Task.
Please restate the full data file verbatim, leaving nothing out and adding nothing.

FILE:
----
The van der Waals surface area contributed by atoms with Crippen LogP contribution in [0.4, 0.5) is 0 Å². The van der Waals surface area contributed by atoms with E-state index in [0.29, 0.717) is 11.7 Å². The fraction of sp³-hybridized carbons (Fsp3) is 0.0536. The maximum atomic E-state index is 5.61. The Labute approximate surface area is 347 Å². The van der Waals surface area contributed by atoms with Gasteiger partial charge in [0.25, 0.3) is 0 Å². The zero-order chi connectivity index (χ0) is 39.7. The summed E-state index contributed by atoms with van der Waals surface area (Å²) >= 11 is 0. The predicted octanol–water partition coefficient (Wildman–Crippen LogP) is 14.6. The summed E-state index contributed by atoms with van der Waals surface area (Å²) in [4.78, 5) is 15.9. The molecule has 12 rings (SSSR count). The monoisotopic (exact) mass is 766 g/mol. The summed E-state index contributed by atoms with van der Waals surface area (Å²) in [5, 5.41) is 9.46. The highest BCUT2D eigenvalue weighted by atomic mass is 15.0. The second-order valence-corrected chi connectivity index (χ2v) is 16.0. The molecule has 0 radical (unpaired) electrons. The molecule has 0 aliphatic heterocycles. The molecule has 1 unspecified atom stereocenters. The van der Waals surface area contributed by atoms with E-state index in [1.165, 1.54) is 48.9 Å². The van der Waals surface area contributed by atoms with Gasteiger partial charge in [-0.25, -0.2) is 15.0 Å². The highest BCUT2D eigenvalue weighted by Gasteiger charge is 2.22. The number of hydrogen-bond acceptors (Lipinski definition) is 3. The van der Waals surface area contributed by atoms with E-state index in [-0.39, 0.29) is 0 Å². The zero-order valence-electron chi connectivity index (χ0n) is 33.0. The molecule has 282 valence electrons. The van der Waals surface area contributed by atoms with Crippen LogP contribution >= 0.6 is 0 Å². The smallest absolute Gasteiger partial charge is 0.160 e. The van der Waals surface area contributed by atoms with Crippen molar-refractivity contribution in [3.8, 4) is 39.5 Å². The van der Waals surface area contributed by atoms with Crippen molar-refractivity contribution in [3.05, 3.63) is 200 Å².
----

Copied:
The van der Waals surface area contributed by atoms with Crippen LogP contribution in [0.4, 0.5) is 0 Å². The van der Waals surface area contributed by atoms with E-state index in [0.29, 0.717) is 11.7 Å². The fraction of sp³-hybridized carbons (Fsp3) is 0.0536. The maximum atomic E-state index is 5.61. The Labute approximate surface area is 347 Å². The van der Waals surface area contributed by atoms with Gasteiger partial charge in [0.25, 0.3) is 0 Å². The zero-order chi connectivity index (χ0) is 39.7. The summed E-state index contributed by atoms with van der Waals surface area (Å²) >= 11 is 0. The predicted octanol–water partition coefficient (Wildman–Crippen LogP) is 14.6. The summed E-state index contributed by atoms with van der Waals surface area (Å²) in [4.78, 5) is 15.9. The molecule has 12 rings (SSSR count). The monoisotopic (exact) mass is 766 g/mol. The summed E-state index contributed by atoms with van der Waals surface area (Å²) in [5, 5.41) is 9.46. The highest BCUT2D eigenvalue weighted by atomic mass is 15.0. The second-order valence-corrected chi connectivity index (χ2v) is 16.0. The molecule has 0 radical (unpaired) electrons. The molecule has 0 aliphatic heterocycles. The molecule has 1 unspecified atom stereocenters. The van der Waals surface area contributed by atoms with E-state index in [1.165, 1.54) is 48.9 Å². The van der Waals surface area contributed by atoms with Gasteiger partial charge in [-0.25, -0.2) is 15.0 Å². The highest BCUT2D eigenvalue weighted by Gasteiger charge is 2.22. The number of hydrogen-bond acceptors (Lipinski definition) is 3. The van der Waals surface area contributed by atoms with E-state index in [-0.39, 0.29) is 0 Å². The zero-order valence-electron chi connectivity index (χ0n) is 33.0. The molecule has 282 valence electrons. The van der Waals surface area contributed by atoms with Crippen LogP contribution >= 0.6 is 0 Å². The smallest absolute Gasteiger partial charge is 0.160 e. The van der Waals surface area contributed by atoms with Crippen molar-refractivity contribution in [3.8, 4) is 39.5 Å². The van der Waals surface area contributed by atoms with Crippen molar-refractivity contribution in [3.05, 3.63) is 200 Å².